Published at Tuesday, October 02nd 2018. by Kelley Olson in Blanket.
When man developed the resource to harvest animals for food they realized that the skins could be used for a bed and blanket to keep them dry and for warmth. If the skin of an animal could keep the animal warm then it made sense that it could keep man warm and also cloth him.
We don't use wool trade blankets today because we have a market loaded with blankets made of various materials that are a lot more comfortable than wool. They are made in many forms and materials such as cotton, fleece, cashmere, silk and chenille, and are called blankets, quilts and comforters. In my next article I will delve into the different blankets that are manufactured today and the material they are made from.
By the late 1800's most Native Americans were confined to reservations and the trading post was established. These trading posts were located on the reservations for the sole purpose of trading with the Indians for animal skins which were in high demand back east. The wool mills found a built-in market for their blankets. Needless to say, the Native Americans soon became the wool mills best customers. Being very eager to please the Native Americans, the mills would send representatives to live among the tribes to learn just which design could be used to identify one tribe from another.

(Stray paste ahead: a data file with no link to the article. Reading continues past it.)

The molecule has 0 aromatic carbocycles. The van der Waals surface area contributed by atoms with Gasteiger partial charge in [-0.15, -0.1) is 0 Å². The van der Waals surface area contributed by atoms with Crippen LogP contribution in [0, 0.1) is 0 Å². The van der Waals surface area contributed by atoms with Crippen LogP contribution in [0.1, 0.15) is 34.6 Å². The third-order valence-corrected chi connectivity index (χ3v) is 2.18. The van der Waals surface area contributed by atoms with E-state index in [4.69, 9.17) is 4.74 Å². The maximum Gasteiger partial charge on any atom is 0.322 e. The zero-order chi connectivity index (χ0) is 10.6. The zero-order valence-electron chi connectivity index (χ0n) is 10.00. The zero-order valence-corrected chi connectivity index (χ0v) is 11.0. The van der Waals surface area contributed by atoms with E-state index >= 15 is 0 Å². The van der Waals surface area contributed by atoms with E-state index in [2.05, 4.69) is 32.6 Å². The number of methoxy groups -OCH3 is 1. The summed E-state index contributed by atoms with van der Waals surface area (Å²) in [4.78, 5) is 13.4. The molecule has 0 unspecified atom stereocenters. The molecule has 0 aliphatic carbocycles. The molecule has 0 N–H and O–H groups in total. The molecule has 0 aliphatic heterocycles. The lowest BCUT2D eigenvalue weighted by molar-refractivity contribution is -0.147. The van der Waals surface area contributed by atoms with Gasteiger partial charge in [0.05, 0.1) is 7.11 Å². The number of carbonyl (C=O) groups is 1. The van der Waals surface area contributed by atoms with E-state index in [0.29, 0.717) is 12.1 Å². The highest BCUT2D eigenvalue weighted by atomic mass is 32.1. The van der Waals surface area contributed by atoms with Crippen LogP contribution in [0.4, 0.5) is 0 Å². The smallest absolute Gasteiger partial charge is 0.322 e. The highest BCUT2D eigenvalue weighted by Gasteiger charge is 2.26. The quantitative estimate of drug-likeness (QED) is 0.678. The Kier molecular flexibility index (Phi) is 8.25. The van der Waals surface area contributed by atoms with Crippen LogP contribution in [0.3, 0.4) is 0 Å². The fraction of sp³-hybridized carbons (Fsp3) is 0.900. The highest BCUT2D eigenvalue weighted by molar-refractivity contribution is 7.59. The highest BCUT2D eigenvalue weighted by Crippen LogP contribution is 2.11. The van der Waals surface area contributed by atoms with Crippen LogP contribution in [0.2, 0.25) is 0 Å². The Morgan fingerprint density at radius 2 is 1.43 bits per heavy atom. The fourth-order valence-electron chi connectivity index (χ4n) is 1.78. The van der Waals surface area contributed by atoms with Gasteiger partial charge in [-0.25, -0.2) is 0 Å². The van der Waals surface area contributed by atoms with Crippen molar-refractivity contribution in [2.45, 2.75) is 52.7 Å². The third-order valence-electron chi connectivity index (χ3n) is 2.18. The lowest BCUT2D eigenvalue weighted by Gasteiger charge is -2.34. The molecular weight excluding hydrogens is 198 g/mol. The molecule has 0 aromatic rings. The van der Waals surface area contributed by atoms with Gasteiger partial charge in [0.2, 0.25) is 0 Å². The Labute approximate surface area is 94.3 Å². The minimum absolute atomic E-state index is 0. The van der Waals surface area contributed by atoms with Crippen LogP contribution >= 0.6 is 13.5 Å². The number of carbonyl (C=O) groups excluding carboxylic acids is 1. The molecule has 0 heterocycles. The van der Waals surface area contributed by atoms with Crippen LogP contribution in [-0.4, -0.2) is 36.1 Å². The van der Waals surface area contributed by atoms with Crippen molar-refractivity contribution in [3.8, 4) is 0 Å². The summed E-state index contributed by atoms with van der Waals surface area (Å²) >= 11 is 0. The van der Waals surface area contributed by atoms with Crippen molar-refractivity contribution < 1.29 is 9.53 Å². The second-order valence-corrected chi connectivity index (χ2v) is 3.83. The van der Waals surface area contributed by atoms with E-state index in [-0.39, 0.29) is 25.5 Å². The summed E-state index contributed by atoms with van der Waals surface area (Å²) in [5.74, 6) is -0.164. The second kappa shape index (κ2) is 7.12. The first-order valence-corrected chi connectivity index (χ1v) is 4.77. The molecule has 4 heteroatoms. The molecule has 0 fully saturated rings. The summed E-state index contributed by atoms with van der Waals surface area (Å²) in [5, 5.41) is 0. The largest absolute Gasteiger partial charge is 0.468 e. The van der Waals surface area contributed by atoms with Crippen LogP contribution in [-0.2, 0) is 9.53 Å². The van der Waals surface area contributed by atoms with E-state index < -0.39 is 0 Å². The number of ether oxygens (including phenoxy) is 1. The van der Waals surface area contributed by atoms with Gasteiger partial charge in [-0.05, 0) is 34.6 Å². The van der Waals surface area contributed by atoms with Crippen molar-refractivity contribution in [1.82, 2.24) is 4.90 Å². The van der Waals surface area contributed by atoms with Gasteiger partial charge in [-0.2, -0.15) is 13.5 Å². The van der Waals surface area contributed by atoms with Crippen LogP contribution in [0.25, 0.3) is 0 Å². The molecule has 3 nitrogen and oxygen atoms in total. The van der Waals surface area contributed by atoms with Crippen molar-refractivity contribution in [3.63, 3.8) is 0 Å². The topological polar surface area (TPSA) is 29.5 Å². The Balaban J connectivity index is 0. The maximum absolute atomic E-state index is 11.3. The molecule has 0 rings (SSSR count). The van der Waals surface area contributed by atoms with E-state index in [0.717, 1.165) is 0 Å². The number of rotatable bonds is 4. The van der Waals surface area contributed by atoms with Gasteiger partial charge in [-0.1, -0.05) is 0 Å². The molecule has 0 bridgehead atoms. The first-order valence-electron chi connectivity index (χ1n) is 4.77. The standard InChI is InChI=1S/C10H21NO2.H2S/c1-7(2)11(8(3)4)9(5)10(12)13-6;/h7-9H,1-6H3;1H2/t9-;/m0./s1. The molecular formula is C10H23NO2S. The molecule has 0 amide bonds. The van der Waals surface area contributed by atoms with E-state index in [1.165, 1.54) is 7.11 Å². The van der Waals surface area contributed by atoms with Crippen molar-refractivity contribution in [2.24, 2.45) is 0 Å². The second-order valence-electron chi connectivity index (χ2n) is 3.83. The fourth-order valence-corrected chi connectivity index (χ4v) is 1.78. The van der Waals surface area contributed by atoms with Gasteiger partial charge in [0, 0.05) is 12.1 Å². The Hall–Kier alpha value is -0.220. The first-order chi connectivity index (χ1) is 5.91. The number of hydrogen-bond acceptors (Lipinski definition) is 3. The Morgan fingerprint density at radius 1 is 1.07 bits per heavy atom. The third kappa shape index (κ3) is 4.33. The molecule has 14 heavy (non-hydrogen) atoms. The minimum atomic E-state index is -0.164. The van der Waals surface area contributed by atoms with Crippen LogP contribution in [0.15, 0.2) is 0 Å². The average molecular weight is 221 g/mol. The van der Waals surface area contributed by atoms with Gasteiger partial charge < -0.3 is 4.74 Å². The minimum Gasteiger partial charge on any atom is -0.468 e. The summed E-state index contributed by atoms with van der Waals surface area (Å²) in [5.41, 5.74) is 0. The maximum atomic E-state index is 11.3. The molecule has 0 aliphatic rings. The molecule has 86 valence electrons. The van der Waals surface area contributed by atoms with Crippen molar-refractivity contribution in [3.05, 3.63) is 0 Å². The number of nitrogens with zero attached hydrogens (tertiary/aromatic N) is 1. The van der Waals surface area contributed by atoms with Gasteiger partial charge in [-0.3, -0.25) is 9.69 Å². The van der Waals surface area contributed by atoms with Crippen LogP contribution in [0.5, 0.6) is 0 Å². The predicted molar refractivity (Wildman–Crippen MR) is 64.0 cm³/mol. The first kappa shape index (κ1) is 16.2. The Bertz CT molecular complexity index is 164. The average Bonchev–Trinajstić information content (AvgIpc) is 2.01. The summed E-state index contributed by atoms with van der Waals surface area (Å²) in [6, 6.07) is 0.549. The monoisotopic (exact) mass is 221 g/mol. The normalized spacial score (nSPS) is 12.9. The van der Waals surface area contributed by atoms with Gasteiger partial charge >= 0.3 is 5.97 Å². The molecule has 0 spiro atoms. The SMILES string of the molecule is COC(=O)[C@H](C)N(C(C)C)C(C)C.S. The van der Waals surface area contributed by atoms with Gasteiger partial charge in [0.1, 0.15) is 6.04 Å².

Synthetic fiber blankets are much cheaper than natural fiber ones but they lack breathability due to the materials being used. Examples of synthetic fiber blankets include acrylic, fleece, and vellux. These blankets, particularly acrylic blankets, provide warmth during cold seasons and are much more affordable.
Natural fiber blankets can be quite expensive, but they provide optimum durability and breathability because of the natural materials being used during manufacture. Most people find natural fiber blankets more comfortable to use, so if you think the comfort and health of your family is more important than price, this is the type of blanket for you.
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